Thursday, 24 September 2015
TTIP is gambling with our lives
This nice tidy explainer from the other side of the pond outlines the basics of TTIP. Several sectors in the TTIP could make significant improvements and cut unnecessary red tape. It is estimated that somewhere between 10-20 percent of the cost of a product traversing the Atlantic is attributable to divergent regulations.
"For instance, European and American auto safety requirements could be better harmonized in order to reduce costs for manufacturers and drive down prices to consumers. The U.S. and EU auto safety standards and tests differ in many details but afford similar levels of safety. What this means for manufacturers is that they have to run tests twice in order to get cars approved in both markets. One study estimates that these extra tests end up adding about 25 percent to the cost of American made cars in the EU."
TTIP is all about creating a global single market by way of harmonising automotive regulation etc. That sounds good in theory but a mutual recognition of standards without the proper scrutiny means our own markets can legally be flooded with substandard produce - and we have no jurisdiction in inspecting foreign regulators. Today we learn that not only is this a theoretical fear, but a real likelihood.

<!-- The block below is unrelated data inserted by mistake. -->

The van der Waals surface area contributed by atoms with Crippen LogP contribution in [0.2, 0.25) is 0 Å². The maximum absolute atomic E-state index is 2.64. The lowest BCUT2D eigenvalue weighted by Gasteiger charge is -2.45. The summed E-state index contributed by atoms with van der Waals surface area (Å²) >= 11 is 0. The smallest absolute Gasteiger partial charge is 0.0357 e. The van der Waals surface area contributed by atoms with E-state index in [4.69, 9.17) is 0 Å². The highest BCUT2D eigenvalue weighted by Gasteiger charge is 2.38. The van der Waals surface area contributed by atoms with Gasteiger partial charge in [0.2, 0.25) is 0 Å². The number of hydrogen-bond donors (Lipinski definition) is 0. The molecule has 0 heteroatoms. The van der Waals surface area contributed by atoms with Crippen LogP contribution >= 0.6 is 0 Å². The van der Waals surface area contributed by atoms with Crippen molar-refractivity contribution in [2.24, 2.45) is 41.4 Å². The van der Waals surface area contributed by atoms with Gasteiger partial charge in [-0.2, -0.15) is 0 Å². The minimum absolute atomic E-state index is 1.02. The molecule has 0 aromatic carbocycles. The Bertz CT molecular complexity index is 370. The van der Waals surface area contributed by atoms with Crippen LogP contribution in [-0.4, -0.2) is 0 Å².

The Independent reports today that the motor industry has been accused of withholding a report that reveals US cars are substantially less safe than European vehicles - for fear that the findings would hamper the drive to harmonise safety standards as part of the TTIP deal.
The major study was commissioned by the car industry to show that existing EU and US safety standards were broadly similar. But the research actually established that American models are much less safe when it comes to front-side collisions, a common cause of accidents that often result in serious injuries. The findings were never submitted – or publicly announced – by the industry bodies that funded the study.
It is said that "Because of the sheer size of the EU and U.S. economies the TTIP has the potential to set regulatory standards on a global level. TTIP rules could become world standards which countries wishing to join the partnership in the future would have to adhere to. In this sense it creates an excellent opportunity for a global race to the top." - yet today proves things are likely to go in the opposite direction. While we are members of the EU we have no outright veto in this. Don't you think we ought to? I do.